I have a Magento site which integrates with a Javascript based product configurator using reverse proxy on a specific CMS page. The user configures their product and then hits 'Add to Cart' at which point the Javascript app passes a parameterised querystring back to the Magento cart controller via an http request.

It works great. It looks totally seamless from the user's point of view, they have no idea the Javascript app is on another domain and server. It's based on this concept;


However.....it's not secure, it would just take sniffing and manipulating the http request to alter the product price. At the moment there is no SSL on the site as they are using Paypal offsite checkout.

My question: What is the best way to either harden this process or change it so that it's more robust?

The options, as far as I can see, include the following but I'd be grateful for some more or some insight on these.

1. Use and SSL and secure urls

Could it be as simple as doing this? I know I can extend things relatively easily so the cart uses https by default;


2. Using URL encoding

At the moment the http request passes an unencoded querystring. I know that you can set the Magento add to cart url as something like this;


But I have no idea how to do that.

File: app/code/core/Mage/Checkout/Helper/Cart.php

has a getAddUrl() method which uses the constant PARAM_NAME_URL_ENCODED, which I interpret as being a backend configuration setting;

   $params = array(
        Mage_Core_Controller_Front_Action::PARAM_NAME_URL_ENCODED => Mage::helper('core')->urlEncode($continueShoppingUrl),
        'product' => $product->getId()

It is set here: app/code/core/Mage/Core/Controller/Varien/Action.php (line 51). Which backend setting is that though? Is that System->Configuration->General->Web->Secure->Use Secure URLs in Frontend? I thought that related to https rather than encoding.

If I do use this the trouble is that urlencode is just a base64 encoding;

File: app/code/core/Mage/Core/Helper/Abstract.php

public function urlEncode($url)
    return strtr(base64_encode($url), '+/=', '-_,');

There's no salt or encryption key, it seems that it's the urlDecode method that uses getEncryptedSessionId() via the sessionUrlVar() method;

public function urlDecode($url)
     $url = base64_decode(strtr($url, '-_,', '+/='));
     return Mage::getSingleton('core/url')->sessionUrlVar($url);

I don't get this. Surely someone could still sniff the http request, base64 decode it, change it and then re-encode it? Why use a session ID when decoding and nothing at all when encoding?

3. Add to cart via the Web Services API

Using the API seems like a better idea and fundamentally more secure;


the only problem is that it's more troublesome from the Javascript side (although I did find some resources on JS integration with Magento API using titanium and nodejs for both SOAP and XML-RPC);



How to access the Magento API from native client with JavaScript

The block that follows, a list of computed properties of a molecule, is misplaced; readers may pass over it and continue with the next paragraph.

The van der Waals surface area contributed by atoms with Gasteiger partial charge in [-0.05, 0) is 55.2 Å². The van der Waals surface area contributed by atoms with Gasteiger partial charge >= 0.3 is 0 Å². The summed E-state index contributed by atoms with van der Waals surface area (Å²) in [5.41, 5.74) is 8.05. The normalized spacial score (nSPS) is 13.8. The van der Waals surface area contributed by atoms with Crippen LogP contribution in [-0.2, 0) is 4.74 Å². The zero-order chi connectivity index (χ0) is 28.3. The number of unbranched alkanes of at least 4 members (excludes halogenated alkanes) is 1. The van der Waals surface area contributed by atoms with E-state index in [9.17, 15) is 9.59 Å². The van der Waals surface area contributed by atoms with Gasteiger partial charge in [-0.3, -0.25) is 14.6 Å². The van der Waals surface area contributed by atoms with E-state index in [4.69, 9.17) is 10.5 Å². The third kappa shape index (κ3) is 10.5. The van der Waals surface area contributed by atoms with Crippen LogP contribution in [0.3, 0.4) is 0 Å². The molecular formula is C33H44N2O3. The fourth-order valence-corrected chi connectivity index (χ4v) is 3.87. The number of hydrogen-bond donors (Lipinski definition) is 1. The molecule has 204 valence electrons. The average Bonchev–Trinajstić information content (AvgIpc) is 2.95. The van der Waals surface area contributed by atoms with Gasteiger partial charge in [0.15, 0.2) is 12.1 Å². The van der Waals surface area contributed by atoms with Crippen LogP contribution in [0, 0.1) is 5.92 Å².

However, we already have a working implementation so I'd rather securing the existing working process if possible.

1 Answer 1


Unless the product configurations are confidential, adding TLS (https) won't help making the system more tamper proof. TLS is on the transport layer, the product configuration is the payload on the application layer.

URL parameter encryption can always be cracked, which is extremely easy if the encryption is done client side. So once again, unless the data itself is confidential, it would not help making the system tamper proof.

The only way to make sure the data from the JavaScript request hasn't been tampered with is server side validation.

Since the app is running on a external server, you probably don't want to duplicate the involved business logic and price rules in Magento.

The usual way to handle such a situation is to add a validation API to the application on the external server, so Magento can then check if the request was tampered with.

That could be verifying a simple hash of the request data, or duplicating the request to check the prices or multiple verifications from the heaps possible.

The general flow would then look like this:

  1. Customer configures a product using the JavaScript interface from the third party server.
  2. The resulte is then sent as a HTTP request to Magento.
  3. Magento receives the data and validates it's legit with the third party server.
  • I saw you were in doing an answering session, I was hoping you'd take a look at mine :). OK, that is great info - thank you very much. I am thinking I will have to extend the addAction() method of the cart controller to include the validation there. Will mark your answer correct when we can be sure nobody fancies trying to outdo you :) Cheers!
    – McNab
    Commented Jun 19, 2013 at 13:22
  • 1
    There is no way to do this only on the client side. As an attacker I can manipulate everything on the client, and the server won't get a clue that I play with him. Trust me I know what I'm speaking about ;-) - If you want to be safe then add a complete server-side validation. Everything else can be tampered as much as the attacker want.
    – thebod
    Commented Jul 1, 2013 at 20:07

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